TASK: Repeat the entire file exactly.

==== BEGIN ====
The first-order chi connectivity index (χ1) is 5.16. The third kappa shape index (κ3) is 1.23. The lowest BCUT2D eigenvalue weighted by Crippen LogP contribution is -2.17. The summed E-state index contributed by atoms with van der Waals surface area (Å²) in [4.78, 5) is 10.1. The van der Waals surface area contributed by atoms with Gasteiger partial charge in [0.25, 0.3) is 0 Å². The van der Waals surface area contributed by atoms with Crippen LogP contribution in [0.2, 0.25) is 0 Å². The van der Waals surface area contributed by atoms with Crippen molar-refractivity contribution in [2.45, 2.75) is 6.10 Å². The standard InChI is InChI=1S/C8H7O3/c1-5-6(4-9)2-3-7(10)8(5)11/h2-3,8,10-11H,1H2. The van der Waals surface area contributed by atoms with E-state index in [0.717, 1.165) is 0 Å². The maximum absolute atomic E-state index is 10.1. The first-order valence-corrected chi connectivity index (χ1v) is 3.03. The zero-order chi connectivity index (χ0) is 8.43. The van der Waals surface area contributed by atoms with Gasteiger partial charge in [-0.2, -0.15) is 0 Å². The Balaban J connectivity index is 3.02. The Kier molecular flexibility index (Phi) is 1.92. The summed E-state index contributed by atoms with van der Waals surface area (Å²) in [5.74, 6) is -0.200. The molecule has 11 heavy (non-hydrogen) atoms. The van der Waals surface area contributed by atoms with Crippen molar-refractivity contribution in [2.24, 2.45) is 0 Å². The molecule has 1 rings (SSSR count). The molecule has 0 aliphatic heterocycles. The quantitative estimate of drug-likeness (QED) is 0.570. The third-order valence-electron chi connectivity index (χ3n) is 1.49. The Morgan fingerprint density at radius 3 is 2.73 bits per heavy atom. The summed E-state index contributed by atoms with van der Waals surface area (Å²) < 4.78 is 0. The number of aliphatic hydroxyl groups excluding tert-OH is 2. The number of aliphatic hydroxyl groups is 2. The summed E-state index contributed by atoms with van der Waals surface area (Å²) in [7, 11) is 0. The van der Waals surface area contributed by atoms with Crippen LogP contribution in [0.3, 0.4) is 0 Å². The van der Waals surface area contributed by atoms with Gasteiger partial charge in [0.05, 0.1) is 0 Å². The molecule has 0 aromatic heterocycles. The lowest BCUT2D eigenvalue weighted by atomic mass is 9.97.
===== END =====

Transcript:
The first-order chi connectivity index (χ1) is 5.16. The third kappa shape index (κ3) is 1.23. The lowest BCUT2D eigenvalue weighted by Crippen LogP contribution is -2.17. The summed E-state index contributed by atoms with van der Waals surface area (Å²) in [4.78, 5) is 10.1. The van der Waals surface area contributed by atoms with Gasteiger partial charge in [0.25, 0.3) is 0 Å². The van der Waals surface area contributed by atoms with Crippen LogP contribution in [0.2, 0.25) is 0 Å². The van der Waals surface area contributed by atoms with Crippen molar-refractivity contribution in [2.45, 2.75) is 6.10 Å². The standard InChI is InChI=1S/C8H7O3/c1-5-6(4-9)2-3-7(10)8(5)11/h2-3,8,10-11H,1H2. The van der Waals surface area contributed by atoms with E-state index in [0.717, 1.165) is 0 Å². The maximum absolute atomic E-state index is 10.1. The first-order valence-corrected chi connectivity index (χ1v) is 3.03. The zero-order chi connectivity index (χ0) is 8.43. The van der Waals surface area contributed by atoms with Gasteiger partial charge in [-0.2, -0.15) is 0 Å². The Balaban J connectivity index is 3.02. The Kier molecular flexibility index (Phi) is 1.92. The summed E-state index contributed by atoms with van der Waals surface area (Å²) in [5.74, 6) is -0.200. The molecule has 11 heavy (non-hydrogen) atoms. The van der Waals surface area contributed by atoms with Crippen molar-refractivity contribution in [2.24, 2.45) is 0 Å². The molecule has 1 rings (SSSR count). The molecule has 0 aliphatic heterocycles. The quantitative estimate of drug-likeness (QED) is 0.570. The third-order valence-electron chi connectivity index (χ3n) is 1.49. The Morgan fingerprint density at radius 3 is 2.73 bits per heavy atom. The summed E-state index contributed by atoms with van der Waals surface area (Å²) < 4.78 is 0. The number of aliphatic hydroxyl groups excluding tert-OH is 2. The number of aliphatic hydroxyl groups is 2. The summed E-state index contributed by atoms with van der Waals surface area (Å²) in [7, 11) is 0. The van der Waals surface area contributed by atoms with Crippen LogP contribution in [0.3, 0.4) is 0 Å². The van der Waals surface area contributed by atoms with Gasteiger partial charge in [0.05, 0.1) is 0 Å². The molecule has 0 aromatic heterocycles. The lowest BCUT2D eigenvalue weighted by atomic mass is 9.97.